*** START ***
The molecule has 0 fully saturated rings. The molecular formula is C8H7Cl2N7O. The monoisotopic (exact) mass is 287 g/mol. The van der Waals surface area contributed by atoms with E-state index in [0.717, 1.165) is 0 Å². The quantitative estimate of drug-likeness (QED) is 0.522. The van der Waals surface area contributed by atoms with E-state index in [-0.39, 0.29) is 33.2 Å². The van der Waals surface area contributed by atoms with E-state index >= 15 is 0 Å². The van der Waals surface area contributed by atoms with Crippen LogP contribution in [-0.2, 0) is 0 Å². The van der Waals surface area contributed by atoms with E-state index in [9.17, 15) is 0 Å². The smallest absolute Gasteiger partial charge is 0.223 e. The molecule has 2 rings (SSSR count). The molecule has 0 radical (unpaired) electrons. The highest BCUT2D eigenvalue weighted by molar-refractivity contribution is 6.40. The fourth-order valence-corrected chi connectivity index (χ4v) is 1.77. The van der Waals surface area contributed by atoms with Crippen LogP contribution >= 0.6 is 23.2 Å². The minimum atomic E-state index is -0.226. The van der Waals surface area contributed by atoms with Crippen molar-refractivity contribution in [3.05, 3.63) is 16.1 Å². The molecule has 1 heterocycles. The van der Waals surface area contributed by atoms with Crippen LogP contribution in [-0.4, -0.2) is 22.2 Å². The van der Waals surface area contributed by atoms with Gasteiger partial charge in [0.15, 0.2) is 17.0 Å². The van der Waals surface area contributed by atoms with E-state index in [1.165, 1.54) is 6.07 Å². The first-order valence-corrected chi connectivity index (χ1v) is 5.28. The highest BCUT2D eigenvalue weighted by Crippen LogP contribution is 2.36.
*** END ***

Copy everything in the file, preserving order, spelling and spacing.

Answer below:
The molecule has 0 fully saturated rings. The molecular formula is C8H7Cl2N7O. The monoisotopic (exact) mass is 287 g/mol. The van der Waals surface area contributed by atoms with E-state index in [0.717, 1.165) is 0 Å². The quantitative estimate of drug-likeness (QED) is 0.522. The van der Waals surface area contributed by atoms with E-state index in [-0.39, 0.29) is 33.2 Å². The van der Waals surface area contributed by atoms with E-state index >= 15 is 0 Å². The van der Waals surface area contributed by atoms with Crippen LogP contribution in [-0.2, 0) is 0 Å². The van der Waals surface area contributed by atoms with E-state index in [9.17, 15) is 0 Å². The smallest absolute Gasteiger partial charge is 0.223 e. The molecule has 2 rings (SSSR count). The molecule has 0 radical (unpaired) electrons. The highest BCUT2D eigenvalue weighted by molar-refractivity contribution is 6.40. The fourth-order valence-corrected chi connectivity index (χ4v) is 1.77. The van der Waals surface area contributed by atoms with Crippen LogP contribution >= 0.6 is 23.2 Å². The minimum atomic E-state index is -0.226. The van der Waals surface area contributed by atoms with Crippen molar-refractivity contribution in [3.05, 3.63) is 16.1 Å². The molecule has 1 heterocycles. The van der Waals surface area contributed by atoms with Crippen LogP contribution in [-0.4, -0.2) is 22.2 Å². The van der Waals surface area contributed by atoms with Gasteiger partial charge in [0.15, 0.2) is 17.0 Å². The van der Waals surface area contributed by atoms with E-state index in [1.165, 1.54) is 6.07 Å². The first-order valence-corrected chi connectivity index (χ1v) is 5.28. The highest BCUT2D eigenvalue weighted by Crippen LogP contribution is 2.36.